Songs to the Peonies Sung to the Air: “Peaceful Brightness”

translated from the Chinese by Florence Wheelock Ayscough


The many-coloured clouds make me think of her upper garments, of her lower garments; 
Flowers make me think of her face. 
The Spring wind brushes the blossoms against the balustrade, 
In the heavy dew they are bright and tinted diversely. 
If it were not on the Heaped Jade Mountain that I saw her,
I must have met her at the Green Jasper Terrace, or encountered her by accident in the moon. 


A branch of opulent, beautiful flowers, sweet-scented under frozen dew.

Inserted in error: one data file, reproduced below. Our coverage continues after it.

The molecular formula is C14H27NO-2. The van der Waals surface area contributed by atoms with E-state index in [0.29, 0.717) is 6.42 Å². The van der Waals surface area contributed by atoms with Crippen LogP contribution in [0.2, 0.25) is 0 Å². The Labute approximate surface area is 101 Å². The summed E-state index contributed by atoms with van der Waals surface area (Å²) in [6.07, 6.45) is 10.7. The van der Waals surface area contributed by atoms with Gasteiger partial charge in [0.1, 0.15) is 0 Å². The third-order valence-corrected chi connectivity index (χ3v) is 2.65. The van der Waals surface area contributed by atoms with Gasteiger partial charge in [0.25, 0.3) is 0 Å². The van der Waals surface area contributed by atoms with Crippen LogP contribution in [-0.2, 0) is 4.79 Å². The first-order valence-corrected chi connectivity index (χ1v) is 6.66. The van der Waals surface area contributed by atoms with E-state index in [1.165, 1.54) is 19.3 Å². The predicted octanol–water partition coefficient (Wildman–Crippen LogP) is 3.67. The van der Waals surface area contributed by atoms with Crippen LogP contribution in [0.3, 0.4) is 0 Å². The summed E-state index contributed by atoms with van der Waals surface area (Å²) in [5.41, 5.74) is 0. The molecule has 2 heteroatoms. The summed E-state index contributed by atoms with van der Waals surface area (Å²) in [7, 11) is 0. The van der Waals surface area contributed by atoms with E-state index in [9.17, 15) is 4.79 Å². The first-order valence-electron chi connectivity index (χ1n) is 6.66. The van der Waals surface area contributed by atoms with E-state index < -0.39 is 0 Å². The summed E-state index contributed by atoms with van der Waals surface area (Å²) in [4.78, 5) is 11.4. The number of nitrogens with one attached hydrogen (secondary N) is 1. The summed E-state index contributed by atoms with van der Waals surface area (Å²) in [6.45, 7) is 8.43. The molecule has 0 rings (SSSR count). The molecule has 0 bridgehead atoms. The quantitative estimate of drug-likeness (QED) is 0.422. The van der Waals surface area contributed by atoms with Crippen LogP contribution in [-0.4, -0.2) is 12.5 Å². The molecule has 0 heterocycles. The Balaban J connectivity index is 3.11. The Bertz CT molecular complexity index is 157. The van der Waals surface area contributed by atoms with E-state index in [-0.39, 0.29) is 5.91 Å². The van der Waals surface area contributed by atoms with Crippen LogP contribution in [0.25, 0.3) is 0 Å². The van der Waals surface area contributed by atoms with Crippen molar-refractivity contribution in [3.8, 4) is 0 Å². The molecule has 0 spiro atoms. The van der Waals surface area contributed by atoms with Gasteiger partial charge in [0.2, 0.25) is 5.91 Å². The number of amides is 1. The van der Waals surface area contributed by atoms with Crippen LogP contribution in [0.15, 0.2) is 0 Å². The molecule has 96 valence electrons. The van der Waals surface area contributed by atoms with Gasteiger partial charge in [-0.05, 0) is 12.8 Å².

No love-night like that on the Sorceress Mountain for these; 
Their bowels ache in vain. 
Pray may I ask who, in the Palace of Han, is her equal?
Even the “Flying Swallow” is to be pitied, since she must rely upon ever new adornments. 


The renowned flower, and she of a loveliness to overthrow Kingdoms——both give happiness. 
Each receives a smile from the Prince when he looks at them. 
The Spring wind alone can understand and explain the boundless jealousy of the flower, 
Leaning over the railing of the balcony at the North side of the aloe-wood pavilion.

This poem is in the public domain. Published in Poem-a-Day on May 11, 2024, by the Academy of American Poets.